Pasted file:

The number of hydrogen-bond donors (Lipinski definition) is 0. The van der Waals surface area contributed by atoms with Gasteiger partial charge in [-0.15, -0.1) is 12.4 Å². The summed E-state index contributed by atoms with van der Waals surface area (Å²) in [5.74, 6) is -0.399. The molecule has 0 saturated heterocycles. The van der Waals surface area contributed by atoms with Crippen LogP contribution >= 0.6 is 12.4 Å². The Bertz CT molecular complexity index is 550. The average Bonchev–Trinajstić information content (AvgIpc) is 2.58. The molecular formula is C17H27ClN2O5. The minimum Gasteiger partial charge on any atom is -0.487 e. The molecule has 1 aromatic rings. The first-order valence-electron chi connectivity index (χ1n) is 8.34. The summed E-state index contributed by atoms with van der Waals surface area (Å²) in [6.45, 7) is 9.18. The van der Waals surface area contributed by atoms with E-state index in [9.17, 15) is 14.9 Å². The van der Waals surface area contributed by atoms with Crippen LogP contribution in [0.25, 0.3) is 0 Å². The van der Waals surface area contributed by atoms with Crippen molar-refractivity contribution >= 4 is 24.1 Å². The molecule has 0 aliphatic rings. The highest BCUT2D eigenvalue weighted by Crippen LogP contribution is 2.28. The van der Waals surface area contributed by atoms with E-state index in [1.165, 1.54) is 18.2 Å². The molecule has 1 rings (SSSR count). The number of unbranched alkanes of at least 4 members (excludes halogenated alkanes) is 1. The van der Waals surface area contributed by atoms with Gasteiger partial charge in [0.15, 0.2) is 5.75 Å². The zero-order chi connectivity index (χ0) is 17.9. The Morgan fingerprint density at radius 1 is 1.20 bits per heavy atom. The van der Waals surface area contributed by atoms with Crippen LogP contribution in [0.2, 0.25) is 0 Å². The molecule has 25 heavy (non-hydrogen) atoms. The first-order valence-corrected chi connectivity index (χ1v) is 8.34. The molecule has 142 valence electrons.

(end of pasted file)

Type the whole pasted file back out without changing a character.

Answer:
The number of hydrogen-bond donors (Lipinski definition) is 0. The van der Waals surface area contributed by atoms with Gasteiger partial charge in [-0.15, -0.1) is 12.4 Å². The summed E-state index contributed by atoms with van der Waals surface area (Å²) in [5.74, 6) is -0.399. The molecule has 0 saturated heterocycles. The van der Waals surface area contributed by atoms with Crippen LogP contribution >= 0.6 is 12.4 Å². The Bertz CT molecular complexity index is 550. The average Bonchev–Trinajstić information content (AvgIpc) is 2.58. The molecular formula is C17H27ClN2O5. The minimum Gasteiger partial charge on any atom is -0.487 e. The molecule has 1 aromatic rings. The first-order valence-electron chi connectivity index (χ1n) is 8.34. The summed E-state index contributed by atoms with van der Waals surface area (Å²) in [6.45, 7) is 9.18. The van der Waals surface area contributed by atoms with E-state index in [9.17, 15) is 14.9 Å². The van der Waals surface area contributed by atoms with Crippen LogP contribution in [0.25, 0.3) is 0 Å². The van der Waals surface area contributed by atoms with Crippen molar-refractivity contribution >= 4 is 24.1 Å². The molecule has 0 aliphatic rings. The highest BCUT2D eigenvalue weighted by Crippen LogP contribution is 2.28. The van der Waals surface area contributed by atoms with E-state index in [1.165, 1.54) is 18.2 Å². The molecule has 1 rings (SSSR count). The number of unbranched alkanes of at least 4 members (excludes halogenated alkanes) is 1. The van der Waals surface area contributed by atoms with Gasteiger partial charge in [0.15, 0.2) is 5.75 Å². The zero-order chi connectivity index (χ0) is 17.9. The Morgan fingerprint density at radius 1 is 1.20 bits per heavy atom. The van der Waals surface area contributed by atoms with Crippen LogP contribution in [0.2, 0.25) is 0 Å². The molecule has 25 heavy (non-hydrogen) atoms. The first-order valence-corrected chi connectivity index (χ1v) is 8.34. The molecule has 142 valence electrons.